Editor’s Letter

Cady Noland: Untitled, 2008, metal basket, motorcycle helmets, film reel, subway straps, and metal emblem, 13 1/2 by 25 1/2 by 13 1/2 inches. Courtesy Museum für Moderne Kunst, Frankfurt. Photo Fabian Frinzel.


The centennial of Fascism is a dubious anniversary to mark. As scholar Ara H. Merjian recounts in this issue, on March 23, 1919, Benito Mussolini launched a political movement—nationalist, authoritarian, racist—that responded to specific conditions in Italy yet inspired reactionary movements across the globe in the 1920s and ’30s. As right-wing populists spewing rhetoric that echoes Mussolini’s assume power around the world today, from Hungary to Brazil to the United States, the grim lessons of the twentieth century demand renewed attention.

The role of art and culture in Fascism might seem like a mere footnote in that pursuit. What do paintings matter when mass murder is on the political agenda? But culture was central to Fascist ideology, which critic Walter Benjamin defined as “the aestheticization of politics.” Unlike some other totalitarian systems, Italian Fascism did not foster an aesthetic rooted in the past, at least not exclusively. “At once revolutionary and reactionary, avant-garde and return-to-order, Fascism thrived on cultural paradox,” Merjian argues. Outwardly anti-intellectual, the Fascists nonetheless found early support among Futurist artists and poets. The sleek modernist buildings of the Fascist state stand as concrete expressions of an ideology devoted to melding contemporary aesthetics with Italy’s Classical heritage.

It’s hardly possible to imagine Donald Trump and the crowds who gather at his rallies finding much to value in the contemporary art that is discussed and celebrated in these pages. Still, Trump’s supreme tackiness, his know-nothing world of gold veneer, masks a more complex relationship between the American far-right and the art world. Critics like Ben Davis, writing in the Baffler, have noted that prominent art collectors like Wilbur Ross serve in his cabinet. His daughter Ivanka has a collection that includes work by artists featured in this magazine.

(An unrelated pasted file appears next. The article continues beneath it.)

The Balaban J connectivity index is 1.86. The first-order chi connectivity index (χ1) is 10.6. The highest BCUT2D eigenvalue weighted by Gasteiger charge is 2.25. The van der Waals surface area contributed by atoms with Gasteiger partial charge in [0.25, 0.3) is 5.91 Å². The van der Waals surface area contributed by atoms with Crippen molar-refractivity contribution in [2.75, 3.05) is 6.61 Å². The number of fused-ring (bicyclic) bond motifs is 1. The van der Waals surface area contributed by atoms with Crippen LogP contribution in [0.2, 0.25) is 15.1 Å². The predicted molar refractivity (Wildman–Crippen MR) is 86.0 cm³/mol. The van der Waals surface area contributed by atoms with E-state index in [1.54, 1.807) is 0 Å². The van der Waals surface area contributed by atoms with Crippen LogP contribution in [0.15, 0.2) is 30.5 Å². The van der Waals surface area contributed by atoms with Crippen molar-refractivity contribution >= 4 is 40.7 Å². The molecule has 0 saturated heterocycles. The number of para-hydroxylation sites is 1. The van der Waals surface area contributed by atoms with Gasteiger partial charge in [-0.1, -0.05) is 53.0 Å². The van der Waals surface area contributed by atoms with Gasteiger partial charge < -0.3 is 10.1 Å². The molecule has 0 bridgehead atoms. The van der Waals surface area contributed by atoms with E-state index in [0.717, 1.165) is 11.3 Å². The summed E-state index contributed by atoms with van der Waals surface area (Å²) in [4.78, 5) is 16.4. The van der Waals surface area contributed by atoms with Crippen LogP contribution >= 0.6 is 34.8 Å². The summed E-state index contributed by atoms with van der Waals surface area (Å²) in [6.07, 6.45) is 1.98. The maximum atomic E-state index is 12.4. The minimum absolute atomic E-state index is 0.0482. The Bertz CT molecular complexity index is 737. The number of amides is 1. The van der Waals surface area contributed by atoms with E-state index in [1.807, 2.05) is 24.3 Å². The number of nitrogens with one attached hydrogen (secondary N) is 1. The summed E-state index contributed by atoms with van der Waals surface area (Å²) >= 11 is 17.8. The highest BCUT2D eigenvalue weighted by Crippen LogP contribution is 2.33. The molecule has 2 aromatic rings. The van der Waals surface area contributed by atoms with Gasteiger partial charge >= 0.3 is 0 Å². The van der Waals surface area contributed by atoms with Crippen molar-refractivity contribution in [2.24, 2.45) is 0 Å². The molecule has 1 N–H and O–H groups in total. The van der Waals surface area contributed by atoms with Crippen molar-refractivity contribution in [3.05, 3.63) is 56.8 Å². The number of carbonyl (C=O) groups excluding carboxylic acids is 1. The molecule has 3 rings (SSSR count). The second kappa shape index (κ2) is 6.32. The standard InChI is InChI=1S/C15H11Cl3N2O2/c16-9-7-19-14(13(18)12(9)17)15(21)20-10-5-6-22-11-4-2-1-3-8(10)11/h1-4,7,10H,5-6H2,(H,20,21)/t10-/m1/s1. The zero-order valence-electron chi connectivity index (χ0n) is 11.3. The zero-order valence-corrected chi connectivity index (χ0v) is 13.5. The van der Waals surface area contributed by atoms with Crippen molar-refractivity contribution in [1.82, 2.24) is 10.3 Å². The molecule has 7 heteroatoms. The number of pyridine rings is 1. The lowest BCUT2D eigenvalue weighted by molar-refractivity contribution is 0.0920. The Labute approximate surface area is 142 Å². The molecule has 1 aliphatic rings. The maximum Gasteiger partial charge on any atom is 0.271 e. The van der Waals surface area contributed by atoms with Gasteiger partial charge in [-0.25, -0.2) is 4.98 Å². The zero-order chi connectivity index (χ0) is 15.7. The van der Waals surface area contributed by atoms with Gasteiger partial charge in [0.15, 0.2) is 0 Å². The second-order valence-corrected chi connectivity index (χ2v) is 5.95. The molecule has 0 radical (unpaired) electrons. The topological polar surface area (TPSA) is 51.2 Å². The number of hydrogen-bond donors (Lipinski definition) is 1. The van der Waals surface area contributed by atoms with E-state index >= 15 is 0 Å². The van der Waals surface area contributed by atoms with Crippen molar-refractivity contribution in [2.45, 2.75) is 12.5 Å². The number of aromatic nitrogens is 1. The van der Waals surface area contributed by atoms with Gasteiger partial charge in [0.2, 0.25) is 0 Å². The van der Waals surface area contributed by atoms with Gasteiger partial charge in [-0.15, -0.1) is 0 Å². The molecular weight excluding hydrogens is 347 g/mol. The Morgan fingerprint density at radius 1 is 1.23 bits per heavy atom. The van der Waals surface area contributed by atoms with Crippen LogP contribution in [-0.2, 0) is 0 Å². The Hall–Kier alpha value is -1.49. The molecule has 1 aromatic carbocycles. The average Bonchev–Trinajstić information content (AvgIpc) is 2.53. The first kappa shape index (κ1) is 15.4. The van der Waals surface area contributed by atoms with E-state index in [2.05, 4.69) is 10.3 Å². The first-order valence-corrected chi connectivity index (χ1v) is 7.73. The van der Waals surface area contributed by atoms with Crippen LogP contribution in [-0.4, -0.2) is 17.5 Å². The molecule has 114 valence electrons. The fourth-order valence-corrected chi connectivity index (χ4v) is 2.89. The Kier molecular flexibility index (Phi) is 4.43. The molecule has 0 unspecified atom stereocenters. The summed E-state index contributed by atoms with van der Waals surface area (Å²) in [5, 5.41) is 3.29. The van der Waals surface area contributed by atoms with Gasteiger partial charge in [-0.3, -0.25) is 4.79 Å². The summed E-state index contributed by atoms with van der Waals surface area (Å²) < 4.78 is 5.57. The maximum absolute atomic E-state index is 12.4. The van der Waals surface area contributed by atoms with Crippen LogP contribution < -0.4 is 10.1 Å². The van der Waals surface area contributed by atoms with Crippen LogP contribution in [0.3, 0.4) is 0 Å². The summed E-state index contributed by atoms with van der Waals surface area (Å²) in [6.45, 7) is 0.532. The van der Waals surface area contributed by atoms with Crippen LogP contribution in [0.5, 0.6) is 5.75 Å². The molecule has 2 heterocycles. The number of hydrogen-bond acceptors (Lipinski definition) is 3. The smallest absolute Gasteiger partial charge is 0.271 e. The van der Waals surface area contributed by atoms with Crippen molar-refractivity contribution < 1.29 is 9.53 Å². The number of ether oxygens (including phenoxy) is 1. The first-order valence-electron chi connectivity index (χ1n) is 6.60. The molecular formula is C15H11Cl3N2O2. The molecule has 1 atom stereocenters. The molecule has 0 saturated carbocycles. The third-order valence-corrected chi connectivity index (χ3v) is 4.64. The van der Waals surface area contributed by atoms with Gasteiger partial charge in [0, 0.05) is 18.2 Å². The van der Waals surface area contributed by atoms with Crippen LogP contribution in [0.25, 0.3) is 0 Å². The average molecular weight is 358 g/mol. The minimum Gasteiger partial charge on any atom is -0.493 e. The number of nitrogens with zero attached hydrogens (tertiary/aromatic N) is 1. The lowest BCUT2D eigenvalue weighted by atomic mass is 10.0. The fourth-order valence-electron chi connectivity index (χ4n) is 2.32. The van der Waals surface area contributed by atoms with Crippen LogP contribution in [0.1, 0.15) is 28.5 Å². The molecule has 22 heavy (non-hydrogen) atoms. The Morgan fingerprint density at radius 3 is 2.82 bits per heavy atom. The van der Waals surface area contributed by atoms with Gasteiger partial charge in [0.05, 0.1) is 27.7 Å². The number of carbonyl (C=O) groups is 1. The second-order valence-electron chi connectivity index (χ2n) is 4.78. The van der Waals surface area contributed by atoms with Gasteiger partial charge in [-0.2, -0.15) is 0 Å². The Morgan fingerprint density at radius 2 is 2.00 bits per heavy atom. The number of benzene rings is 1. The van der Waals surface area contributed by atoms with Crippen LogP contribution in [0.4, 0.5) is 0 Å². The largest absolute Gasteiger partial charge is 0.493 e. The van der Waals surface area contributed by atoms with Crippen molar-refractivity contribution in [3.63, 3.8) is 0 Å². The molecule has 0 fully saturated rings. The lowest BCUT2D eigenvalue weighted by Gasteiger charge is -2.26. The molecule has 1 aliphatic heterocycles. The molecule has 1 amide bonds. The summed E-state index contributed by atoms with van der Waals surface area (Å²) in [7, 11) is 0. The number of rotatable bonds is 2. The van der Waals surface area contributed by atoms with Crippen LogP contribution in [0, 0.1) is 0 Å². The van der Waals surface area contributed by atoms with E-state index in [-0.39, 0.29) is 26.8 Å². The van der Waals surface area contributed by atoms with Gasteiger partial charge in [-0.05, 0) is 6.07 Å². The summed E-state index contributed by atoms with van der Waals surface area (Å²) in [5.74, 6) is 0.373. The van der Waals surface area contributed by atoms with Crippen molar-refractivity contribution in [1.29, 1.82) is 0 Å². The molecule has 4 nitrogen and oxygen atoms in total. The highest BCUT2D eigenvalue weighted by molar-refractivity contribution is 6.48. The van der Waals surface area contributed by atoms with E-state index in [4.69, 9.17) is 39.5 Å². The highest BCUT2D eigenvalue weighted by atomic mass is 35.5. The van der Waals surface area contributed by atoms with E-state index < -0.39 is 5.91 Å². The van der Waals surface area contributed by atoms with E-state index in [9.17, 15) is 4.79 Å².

Our own “cultural paradox” invariably invites charges of hypocrisy and inspires disillusionment. Such circumstances reportedly contributed to Cady Noland’s furious, near-total exit from the art world following an exhibition of her work in 2000. A retrospective that opened in Frankfurt last fall offered a rare opportunity to take stock of Noland’s practice, and it afforded us an even rarer opportunity to feature her work on the cover. Since Trump took office, it’s become common to cite the quip that “when fascism comes to America it will be wrapped in the flag and carrying a cross.” The line, often erroneously credited to Sinclair Lewis, captures something of Noland’s vision. For the past three decades, in her sculptures, prints, and installations, Noland has channeled an aesthetic of American fascism, conjuring a world of flags, cheap beer, and chrome, and tapping into a current of violence running through everyday life. As Leah Pires argues in her review, the retrospective makes the case for Noland’s prescience, the artist’s work offering a sharp diagnosis of our contemporary malaise.

As a young artist working in Chile in the 1960s and ’70s, Cecilia Vicuña worked in a wide variety of mediums, imagining powerful alternative realities just as brutal authoritarians were on the rise throughout South America. For this issue, the artist worked with Miguel A. López, the curator of her retrospective set to open next month at the Witte de With Center for Contemporary Art in Rotterdam, to present a portfolio of her rarely seen early works. Many of her pieces from the time, whether performances or objects, express solidarity with militant struggles from Vietnam to South America while offering an aesthetic of anti-fascism, countering the empty monumentality favored by Mussolini and his imitators with ephemerality and lightness.